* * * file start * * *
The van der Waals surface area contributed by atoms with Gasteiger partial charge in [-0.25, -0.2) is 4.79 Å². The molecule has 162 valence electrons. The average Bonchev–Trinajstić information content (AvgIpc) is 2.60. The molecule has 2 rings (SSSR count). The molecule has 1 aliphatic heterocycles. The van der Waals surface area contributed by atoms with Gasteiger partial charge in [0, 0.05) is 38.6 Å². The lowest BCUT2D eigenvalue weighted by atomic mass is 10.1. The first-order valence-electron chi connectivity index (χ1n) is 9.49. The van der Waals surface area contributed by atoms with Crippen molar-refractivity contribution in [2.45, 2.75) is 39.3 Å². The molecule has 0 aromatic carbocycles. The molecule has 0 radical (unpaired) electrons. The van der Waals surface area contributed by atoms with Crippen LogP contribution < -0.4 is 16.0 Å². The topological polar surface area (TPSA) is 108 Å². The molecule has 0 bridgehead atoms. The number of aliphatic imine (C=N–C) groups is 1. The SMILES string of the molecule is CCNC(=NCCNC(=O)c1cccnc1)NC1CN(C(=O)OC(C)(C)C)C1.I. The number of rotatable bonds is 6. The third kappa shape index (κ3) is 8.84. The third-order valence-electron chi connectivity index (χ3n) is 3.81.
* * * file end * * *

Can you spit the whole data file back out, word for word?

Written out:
The van der Waals surface area contributed by atoms with Gasteiger partial charge in [-0.25, -0.2) is 4.79 Å². The molecule has 162 valence electrons. The average Bonchev–Trinajstić information content (AvgIpc) is 2.60. The molecule has 2 rings (SSSR count). The molecule has 1 aliphatic heterocycles. The van der Waals surface area contributed by atoms with Gasteiger partial charge in [0, 0.05) is 38.6 Å². The lowest BCUT2D eigenvalue weighted by atomic mass is 10.1. The first-order valence-electron chi connectivity index (χ1n) is 9.49. The van der Waals surface area contributed by atoms with Crippen molar-refractivity contribution in [2.45, 2.75) is 39.3 Å². The molecule has 0 aromatic carbocycles. The molecule has 0 radical (unpaired) electrons. The van der Waals surface area contributed by atoms with Crippen LogP contribution < -0.4 is 16.0 Å². The topological polar surface area (TPSA) is 108 Å². The molecule has 0 bridgehead atoms. The number of aliphatic imine (C=N–C) groups is 1. The SMILES string of the molecule is CCNC(=NCCNC(=O)c1cccnc1)NC1CN(C(=O)OC(C)(C)C)C1.I. The number of rotatable bonds is 6. The third kappa shape index (κ3) is 8.84. The third-order valence-electron chi connectivity index (χ3n) is 3.81.